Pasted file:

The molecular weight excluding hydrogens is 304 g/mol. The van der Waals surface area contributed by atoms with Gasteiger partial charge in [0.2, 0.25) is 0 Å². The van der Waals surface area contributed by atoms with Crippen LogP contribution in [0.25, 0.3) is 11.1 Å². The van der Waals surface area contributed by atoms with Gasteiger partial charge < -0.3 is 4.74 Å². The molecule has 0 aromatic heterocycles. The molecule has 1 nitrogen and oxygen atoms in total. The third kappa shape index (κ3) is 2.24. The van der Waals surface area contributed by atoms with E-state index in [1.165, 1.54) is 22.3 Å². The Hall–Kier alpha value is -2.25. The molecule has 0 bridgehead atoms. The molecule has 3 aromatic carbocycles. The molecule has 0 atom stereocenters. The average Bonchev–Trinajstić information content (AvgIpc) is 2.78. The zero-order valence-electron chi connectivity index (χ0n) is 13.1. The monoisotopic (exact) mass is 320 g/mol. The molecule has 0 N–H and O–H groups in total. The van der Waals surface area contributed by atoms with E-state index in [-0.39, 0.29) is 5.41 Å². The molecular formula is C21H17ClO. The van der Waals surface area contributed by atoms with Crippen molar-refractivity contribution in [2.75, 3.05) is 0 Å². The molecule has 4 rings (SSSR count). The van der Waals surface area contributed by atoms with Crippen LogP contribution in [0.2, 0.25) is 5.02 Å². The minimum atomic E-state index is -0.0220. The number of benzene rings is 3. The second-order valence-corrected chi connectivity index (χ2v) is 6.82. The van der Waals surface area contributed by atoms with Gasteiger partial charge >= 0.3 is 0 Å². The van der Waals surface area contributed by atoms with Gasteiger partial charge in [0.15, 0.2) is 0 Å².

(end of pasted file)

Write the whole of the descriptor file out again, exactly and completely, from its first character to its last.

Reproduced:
The molecular weight excluding hydrogens is 304 g/mol. The van der Waals surface area contributed by atoms with Gasteiger partial charge in [0.2, 0.25) is 0 Å². The van der Waals surface area contributed by atoms with Crippen LogP contribution in [0.25, 0.3) is 11.1 Å². The van der Waals surface area contributed by atoms with Gasteiger partial charge < -0.3 is 4.74 Å². The molecule has 0 aromatic heterocycles. The molecule has 1 nitrogen and oxygen atoms in total. The third kappa shape index (κ3) is 2.24. The van der Waals surface area contributed by atoms with E-state index in [1.165, 1.54) is 22.3 Å². The Hall–Kier alpha value is -2.25. The molecule has 0 bridgehead atoms. The molecule has 3 aromatic carbocycles. The molecule has 0 atom stereocenters. The average Bonchev–Trinajstić information content (AvgIpc) is 2.78. The zero-order valence-electron chi connectivity index (χ0n) is 13.1. The monoisotopic (exact) mass is 320 g/mol. The molecule has 0 N–H and O–H groups in total. The van der Waals surface area contributed by atoms with E-state index in [-0.39, 0.29) is 5.41 Å². The molecular formula is C21H17ClO. The van der Waals surface area contributed by atoms with Crippen molar-refractivity contribution in [2.75, 3.05) is 0 Å². The molecule has 4 rings (SSSR count). The van der Waals surface area contributed by atoms with Crippen LogP contribution in [0.2, 0.25) is 5.02 Å². The minimum atomic E-state index is -0.0220. The number of benzene rings is 3. The second-order valence-corrected chi connectivity index (χ2v) is 6.82. The van der Waals surface area contributed by atoms with Gasteiger partial charge >= 0.3 is 0 Å². The van der Waals surface area contributed by atoms with Gasteiger partial charge in [0.15, 0.2) is 0 Å².